Ultimately due to its mechanisms FRAPS is too coarse grained. It doesn’t have a complete picture of the rendering pipeline, and it’s taking readings from the wrong point in the rendering pipeline. In an ideal world we would like to be able to watch a frame in flight from the start to the end; to see what millisecond of a game simulation a frame is from, and to compare that against the frame intervals of successive frames. Baring that we would at least like to see the frame interval at the end of the rendering pipeline where the user is seeing the results, and unfortunately FRAPS can’t do that either.
Adding weight to the whole matter is the fact that FRAPS is one of the few things both AMD and NVIDIA can agree on. In our talks with NVIDIA and in past statements made to the press, NVIDIA dislikes FRAPS being used in this manner for roughly the same reason. The fact that it’s measuring Present calls instead of the time a frame is actually shown to the user impacts them just as well, and muddles the picture when it comes to trying to differentiate themselves from AMD. Again, not to say that NVIDIA thinks FRAPS is a bad tool, but there seems to be a general agreement with AMD’s stance that beyond a certain point it’s the wrong tool for measuring stuttering.
For our part, when we first went into our meeting with AMD we were expecting something a little more standoffish on the matter of FRAPS. Instead what we found was that we were in agreement on the same issues for the same reasons. As you, our readers are quick to point out, we do not currently do frame interval measurements. We do not do that because we do not currently have any meaningful tools to do so beyond FRAPS, for which we have known for years now about how it works and its limitations. There are tools in development that will change this, and this is something we’re hopefully going to be able to talk about soon. But in the meantime what we will tell you is the same thing AMD and NVIDIA will tell you: FRAPS is not the best way to measure frame intervals. There is a better way.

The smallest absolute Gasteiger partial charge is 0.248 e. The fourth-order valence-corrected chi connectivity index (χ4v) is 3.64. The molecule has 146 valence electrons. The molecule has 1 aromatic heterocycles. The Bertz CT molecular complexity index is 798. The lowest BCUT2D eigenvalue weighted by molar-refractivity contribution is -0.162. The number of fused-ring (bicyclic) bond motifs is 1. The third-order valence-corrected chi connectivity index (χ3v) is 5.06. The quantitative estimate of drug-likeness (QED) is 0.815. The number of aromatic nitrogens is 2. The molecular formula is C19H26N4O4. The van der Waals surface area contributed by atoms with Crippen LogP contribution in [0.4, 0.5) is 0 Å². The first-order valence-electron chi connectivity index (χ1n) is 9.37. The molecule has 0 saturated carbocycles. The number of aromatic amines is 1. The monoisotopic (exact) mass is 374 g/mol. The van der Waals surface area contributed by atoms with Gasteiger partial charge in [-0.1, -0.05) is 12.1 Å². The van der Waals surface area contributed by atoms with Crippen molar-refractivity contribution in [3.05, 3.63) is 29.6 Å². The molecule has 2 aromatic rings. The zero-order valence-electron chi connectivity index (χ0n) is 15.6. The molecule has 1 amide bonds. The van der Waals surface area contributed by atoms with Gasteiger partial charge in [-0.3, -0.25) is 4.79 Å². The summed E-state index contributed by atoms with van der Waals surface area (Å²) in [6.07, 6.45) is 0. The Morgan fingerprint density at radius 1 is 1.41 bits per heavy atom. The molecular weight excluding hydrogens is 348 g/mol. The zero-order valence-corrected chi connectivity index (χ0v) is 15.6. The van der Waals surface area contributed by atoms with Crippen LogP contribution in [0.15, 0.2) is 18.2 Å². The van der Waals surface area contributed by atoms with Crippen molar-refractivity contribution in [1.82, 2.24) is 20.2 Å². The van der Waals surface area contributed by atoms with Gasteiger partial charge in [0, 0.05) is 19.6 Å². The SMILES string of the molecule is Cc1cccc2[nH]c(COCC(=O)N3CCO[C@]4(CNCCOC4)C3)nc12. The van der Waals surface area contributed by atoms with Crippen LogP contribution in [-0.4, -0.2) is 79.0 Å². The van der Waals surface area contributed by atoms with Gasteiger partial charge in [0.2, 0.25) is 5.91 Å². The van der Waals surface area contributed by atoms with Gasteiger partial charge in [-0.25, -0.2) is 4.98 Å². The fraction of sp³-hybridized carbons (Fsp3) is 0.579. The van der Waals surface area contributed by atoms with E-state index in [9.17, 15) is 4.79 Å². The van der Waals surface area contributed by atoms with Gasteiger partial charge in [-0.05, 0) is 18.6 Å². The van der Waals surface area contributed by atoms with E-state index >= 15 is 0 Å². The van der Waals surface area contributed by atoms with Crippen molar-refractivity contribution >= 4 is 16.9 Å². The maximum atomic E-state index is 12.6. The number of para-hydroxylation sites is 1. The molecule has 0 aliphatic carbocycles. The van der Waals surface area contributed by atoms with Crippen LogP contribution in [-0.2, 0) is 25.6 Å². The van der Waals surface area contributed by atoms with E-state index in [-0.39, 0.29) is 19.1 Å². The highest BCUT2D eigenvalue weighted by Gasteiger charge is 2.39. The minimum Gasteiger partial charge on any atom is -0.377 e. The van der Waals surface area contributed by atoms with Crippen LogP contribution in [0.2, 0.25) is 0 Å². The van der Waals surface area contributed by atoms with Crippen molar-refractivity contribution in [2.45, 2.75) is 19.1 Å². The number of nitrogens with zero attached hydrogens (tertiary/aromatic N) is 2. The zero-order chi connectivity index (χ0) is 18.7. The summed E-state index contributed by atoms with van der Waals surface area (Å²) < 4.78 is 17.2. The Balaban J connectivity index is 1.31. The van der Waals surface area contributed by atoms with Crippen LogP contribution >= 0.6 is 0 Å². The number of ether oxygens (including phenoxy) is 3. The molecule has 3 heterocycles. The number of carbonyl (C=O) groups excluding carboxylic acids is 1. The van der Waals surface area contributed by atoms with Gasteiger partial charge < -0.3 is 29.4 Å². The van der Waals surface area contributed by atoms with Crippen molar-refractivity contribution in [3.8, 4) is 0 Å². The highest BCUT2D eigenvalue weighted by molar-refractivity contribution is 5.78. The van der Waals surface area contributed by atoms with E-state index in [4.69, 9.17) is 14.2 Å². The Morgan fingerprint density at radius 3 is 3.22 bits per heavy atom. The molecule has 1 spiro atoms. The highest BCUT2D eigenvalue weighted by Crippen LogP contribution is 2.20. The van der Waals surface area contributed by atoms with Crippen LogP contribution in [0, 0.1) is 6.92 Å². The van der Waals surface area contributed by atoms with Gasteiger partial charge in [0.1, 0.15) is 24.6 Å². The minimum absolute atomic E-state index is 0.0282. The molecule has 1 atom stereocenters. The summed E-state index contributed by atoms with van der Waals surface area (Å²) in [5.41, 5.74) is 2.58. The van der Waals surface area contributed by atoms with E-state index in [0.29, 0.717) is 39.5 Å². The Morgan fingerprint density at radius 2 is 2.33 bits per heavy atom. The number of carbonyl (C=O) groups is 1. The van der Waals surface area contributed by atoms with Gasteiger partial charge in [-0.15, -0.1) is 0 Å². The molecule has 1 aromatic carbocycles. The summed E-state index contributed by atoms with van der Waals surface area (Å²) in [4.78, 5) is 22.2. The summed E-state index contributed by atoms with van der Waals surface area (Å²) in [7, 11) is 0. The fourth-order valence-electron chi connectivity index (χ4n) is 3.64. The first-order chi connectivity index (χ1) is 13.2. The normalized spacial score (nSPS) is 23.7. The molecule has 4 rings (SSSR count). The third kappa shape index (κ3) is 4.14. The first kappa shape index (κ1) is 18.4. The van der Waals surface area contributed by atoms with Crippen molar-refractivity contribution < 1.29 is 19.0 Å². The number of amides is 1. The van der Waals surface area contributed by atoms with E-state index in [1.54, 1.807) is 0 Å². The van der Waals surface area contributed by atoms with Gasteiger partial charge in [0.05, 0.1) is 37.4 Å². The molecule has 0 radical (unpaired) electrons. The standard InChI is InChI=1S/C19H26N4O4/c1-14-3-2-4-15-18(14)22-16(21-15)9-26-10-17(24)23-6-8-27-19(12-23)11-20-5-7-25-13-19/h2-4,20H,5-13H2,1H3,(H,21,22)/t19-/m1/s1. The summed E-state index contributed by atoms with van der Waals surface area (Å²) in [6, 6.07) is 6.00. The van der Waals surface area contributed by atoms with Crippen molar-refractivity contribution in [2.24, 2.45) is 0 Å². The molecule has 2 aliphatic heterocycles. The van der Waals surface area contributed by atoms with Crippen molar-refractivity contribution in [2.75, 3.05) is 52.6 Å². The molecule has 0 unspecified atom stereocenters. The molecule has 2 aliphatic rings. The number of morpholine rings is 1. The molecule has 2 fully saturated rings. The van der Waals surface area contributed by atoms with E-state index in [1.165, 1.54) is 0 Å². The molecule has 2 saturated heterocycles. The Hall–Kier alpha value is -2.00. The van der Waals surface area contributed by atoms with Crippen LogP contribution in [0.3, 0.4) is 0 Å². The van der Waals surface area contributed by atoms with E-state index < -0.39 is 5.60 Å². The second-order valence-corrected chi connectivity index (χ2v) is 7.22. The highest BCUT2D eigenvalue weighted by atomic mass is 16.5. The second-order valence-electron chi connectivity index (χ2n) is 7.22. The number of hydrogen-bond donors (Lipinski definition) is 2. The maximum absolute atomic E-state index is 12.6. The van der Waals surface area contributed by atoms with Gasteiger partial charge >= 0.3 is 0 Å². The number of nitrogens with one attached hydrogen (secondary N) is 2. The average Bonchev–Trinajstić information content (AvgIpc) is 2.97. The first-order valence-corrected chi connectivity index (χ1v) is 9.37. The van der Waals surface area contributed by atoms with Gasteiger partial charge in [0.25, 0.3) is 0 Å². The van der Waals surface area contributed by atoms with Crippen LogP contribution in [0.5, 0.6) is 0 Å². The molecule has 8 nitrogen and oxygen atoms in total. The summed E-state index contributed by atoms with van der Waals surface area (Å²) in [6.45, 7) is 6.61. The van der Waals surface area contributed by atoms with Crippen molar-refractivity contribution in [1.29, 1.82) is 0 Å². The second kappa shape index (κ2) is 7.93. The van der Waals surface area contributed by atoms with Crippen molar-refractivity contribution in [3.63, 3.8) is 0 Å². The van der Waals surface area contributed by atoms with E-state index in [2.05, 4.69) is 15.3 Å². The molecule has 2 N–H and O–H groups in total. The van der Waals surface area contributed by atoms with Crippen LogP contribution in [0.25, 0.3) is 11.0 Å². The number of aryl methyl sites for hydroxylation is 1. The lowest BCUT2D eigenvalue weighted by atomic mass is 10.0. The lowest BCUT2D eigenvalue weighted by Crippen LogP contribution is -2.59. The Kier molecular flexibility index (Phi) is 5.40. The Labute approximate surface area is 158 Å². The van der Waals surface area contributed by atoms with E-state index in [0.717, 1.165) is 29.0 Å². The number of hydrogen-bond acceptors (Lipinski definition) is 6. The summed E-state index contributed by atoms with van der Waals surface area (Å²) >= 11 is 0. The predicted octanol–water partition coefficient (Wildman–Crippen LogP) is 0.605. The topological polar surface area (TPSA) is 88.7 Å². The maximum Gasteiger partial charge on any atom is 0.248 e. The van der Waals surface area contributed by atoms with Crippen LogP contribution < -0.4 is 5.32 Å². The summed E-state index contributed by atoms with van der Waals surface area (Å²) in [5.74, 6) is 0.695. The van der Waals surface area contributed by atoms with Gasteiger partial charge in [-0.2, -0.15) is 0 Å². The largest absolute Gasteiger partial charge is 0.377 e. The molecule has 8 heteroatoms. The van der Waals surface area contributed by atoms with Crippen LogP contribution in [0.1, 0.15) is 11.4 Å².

Finally, though we’ve just spent a great deal of time talking about FRAPS’ shortfalls when it comes to measuring frame intervals, we’re not going to dismiss it entirely. FRAPS may be a coarse tool, but even a coarse tool is going to catch big problems. And this is exactly what Scott Wasson and other reviewers have seen. At the very start of this odyssey AMD’s single-GPU frame interval problem was so bad that even FRAPS could see it. FRAPS did in fact “bust” AMD as it were, and for that AMD is even grateful. But as AMD resolves their problems and moves on to finer grained problems, the tools need to become finer grained too. And FRAPS as it currently is cannot make that jump.